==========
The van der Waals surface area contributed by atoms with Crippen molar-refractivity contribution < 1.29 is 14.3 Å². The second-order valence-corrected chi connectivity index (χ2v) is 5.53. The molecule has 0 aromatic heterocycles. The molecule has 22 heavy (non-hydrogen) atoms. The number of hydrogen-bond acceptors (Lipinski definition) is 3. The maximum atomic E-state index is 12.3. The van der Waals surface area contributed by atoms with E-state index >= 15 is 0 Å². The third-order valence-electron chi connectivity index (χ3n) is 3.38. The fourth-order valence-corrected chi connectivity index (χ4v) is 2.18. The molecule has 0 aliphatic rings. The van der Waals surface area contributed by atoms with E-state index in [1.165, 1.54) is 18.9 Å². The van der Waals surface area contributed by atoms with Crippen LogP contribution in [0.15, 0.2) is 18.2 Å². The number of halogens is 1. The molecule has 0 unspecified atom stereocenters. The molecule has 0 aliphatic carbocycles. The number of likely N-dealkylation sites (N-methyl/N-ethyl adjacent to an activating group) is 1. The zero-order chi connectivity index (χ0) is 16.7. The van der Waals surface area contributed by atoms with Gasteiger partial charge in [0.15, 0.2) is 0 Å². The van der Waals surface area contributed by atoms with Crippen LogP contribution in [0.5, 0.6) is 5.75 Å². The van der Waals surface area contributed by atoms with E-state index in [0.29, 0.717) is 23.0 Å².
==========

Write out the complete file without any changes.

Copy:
The van der Waals surface area contributed by atoms with Crippen molar-refractivity contribution < 1.29 is 14.3 Å². The second-order valence-corrected chi connectivity index (χ2v) is 5.53. The molecule has 0 aromatic heterocycles. The molecule has 22 heavy (non-hydrogen) atoms. The number of hydrogen-bond acceptors (Lipinski definition) is 3. The maximum atomic E-state index is 12.3. The van der Waals surface area contributed by atoms with E-state index >= 15 is 0 Å². The third-order valence-electron chi connectivity index (χ3n) is 3.38. The fourth-order valence-corrected chi connectivity index (χ4v) is 2.18. The molecule has 0 aliphatic rings. The van der Waals surface area contributed by atoms with E-state index in [1.165, 1.54) is 18.9 Å². The van der Waals surface area contributed by atoms with Crippen LogP contribution in [0.15, 0.2) is 18.2 Å². The number of halogens is 1. The molecule has 0 unspecified atom stereocenters. The molecule has 0 aliphatic carbocycles. The number of likely N-dealkylation sites (N-methyl/N-ethyl adjacent to an activating group) is 1. The zero-order chi connectivity index (χ0) is 16.7. The van der Waals surface area contributed by atoms with Gasteiger partial charge in [0.15, 0.2) is 0 Å². The van der Waals surface area contributed by atoms with Crippen LogP contribution in [0.5, 0.6) is 5.75 Å². The van der Waals surface area contributed by atoms with E-state index in [0.29, 0.717) is 23.0 Å².